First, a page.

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The Hilton Bros' Latest
   
January 17, 2014
 
 

The Hilton Bros' Latest


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Brothers Eric and Ian Hilton opened their newest establishment last week: El Rey, at 919 U St NW. "It's not a taqueria," Eric is quick to point out. "It's a beer garden that serves tacos."

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Be that as it may, the brothers can't deny the popularity of their tacos. Their biggest challenge so far has been keeping up with demand, selling as many as 2,000 tacos in one night. They've already scaled back their menu, ditching the queso fundido and a few other items that were difficult to prepare quickly. "At this point, speed is of the essence," explains Eric. They went from eight types of tacos to four to five, and are keeping the rest of the menu simple: three types of tamales (which are easy to make ahead), chips, guacamole, and pico de gallo.

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The tacos aren't the only thing that stand out about El Rey. The entire space is made of steel shipping containers. When Eric was in Mexico and the Caribbean, he saw lots of structures built from this material. After a long battle with DCRA, the brothers were able to get approval to build their restaurant out of these sturdy, cheap containers—the first business to do so in DC. In addition to looking cool, Eric estimates the containers cost about one sixth of what traditional brick and mortar would have. (And it can always double as a movie set for a suspenseful chase scene.)

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El Rey officially opened last Friday. It was packed all night, to both the delight and chagrin of the El Rey team, which is still getting the hang of running the new place. "It's a good problem to have," says Eric, "but I should have known better than to open on a Friday."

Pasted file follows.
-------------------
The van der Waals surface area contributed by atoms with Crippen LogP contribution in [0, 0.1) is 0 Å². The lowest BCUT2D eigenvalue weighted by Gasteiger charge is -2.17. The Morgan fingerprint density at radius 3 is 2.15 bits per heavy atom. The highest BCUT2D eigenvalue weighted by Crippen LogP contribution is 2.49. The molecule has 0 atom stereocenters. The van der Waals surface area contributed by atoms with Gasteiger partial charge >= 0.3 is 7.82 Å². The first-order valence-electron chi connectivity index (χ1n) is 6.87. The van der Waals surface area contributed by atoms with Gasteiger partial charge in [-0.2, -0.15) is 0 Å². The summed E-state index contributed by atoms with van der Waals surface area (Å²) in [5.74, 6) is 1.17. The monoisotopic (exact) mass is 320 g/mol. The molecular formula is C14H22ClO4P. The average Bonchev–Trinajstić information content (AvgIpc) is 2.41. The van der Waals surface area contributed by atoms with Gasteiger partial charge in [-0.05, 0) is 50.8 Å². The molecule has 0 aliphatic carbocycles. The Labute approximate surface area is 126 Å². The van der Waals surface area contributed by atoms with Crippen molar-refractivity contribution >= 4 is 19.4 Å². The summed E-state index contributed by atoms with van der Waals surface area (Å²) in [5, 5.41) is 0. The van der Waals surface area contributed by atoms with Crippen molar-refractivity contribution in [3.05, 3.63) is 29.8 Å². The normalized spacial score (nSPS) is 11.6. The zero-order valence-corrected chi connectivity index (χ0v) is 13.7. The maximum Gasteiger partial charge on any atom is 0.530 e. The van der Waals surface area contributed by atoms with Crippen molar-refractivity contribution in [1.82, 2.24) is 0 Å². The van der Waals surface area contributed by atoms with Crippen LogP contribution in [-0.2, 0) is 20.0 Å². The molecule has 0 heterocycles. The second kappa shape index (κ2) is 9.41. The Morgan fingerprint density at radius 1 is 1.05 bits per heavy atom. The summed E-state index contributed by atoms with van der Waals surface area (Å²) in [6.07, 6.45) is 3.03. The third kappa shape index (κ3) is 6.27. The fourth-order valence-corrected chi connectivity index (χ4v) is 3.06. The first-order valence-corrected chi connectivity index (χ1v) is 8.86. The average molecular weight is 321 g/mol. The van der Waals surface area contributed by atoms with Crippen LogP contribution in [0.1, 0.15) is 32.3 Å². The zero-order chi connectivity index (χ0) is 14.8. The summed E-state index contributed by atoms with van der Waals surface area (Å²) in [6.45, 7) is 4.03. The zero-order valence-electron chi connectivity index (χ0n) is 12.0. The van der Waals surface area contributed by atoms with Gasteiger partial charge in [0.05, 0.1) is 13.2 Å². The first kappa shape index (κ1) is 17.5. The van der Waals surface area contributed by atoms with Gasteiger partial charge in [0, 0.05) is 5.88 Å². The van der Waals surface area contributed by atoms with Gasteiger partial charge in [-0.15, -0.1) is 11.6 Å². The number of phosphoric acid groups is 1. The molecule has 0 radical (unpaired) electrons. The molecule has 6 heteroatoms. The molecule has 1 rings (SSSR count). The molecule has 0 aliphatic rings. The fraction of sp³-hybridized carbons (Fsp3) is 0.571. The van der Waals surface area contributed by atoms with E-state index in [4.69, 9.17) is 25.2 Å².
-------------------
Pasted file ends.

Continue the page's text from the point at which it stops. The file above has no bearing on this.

Foodie Field Trip: The Clifton Inn

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Our Foodie Field Trip series features destinations for food lovers that are an easy weekend trip from DC. Now that the holidays are over, mid-winter blues are upon us. For a little getaway, we swung by the historic Clifton Inn, just outside of Charlottesville. The Inn and its grounds once belonged to Martha Jefferson, Thomas' daughter, and is a stone's throw from his Monticello estate.

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Lovingly restored to its historic charm, the Inn boasts fireplaces in every common area—including both dining rooms. Chef Tucker Yoder's menus are both modern and familiar, using high-quality local ingredients where possible; his pastry basket brings new meaning to the term "continental breakfast." Patrons can opt for the traditional dining room (complete with grand piano in the corner), the enclosed patio-like area with a view of the grounds, or the private space in the beautiful subterranean wine cellar. After dinner, you can request an outdoor bonfire and bundle up under the stars.

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Food-lovers will also appreciate the complimentary afternoon tea service: choose from their curated tea list or opt for coffee to accompany your plate of freshly-baked pastries. And a sweet treat accompanies your evening turn-down service; ours were crunchy gingersnaps. For a more adult nightcap, sip from the complimentary bottle of Madeira wine on the desk in each room. Chef Tucker offers a tasting menu at the chef's table facing the open kitchen, allowing diners to see all of the action. Or, you can sign up for custom-designed cooking class and demonstration, also hosted at the chef's table.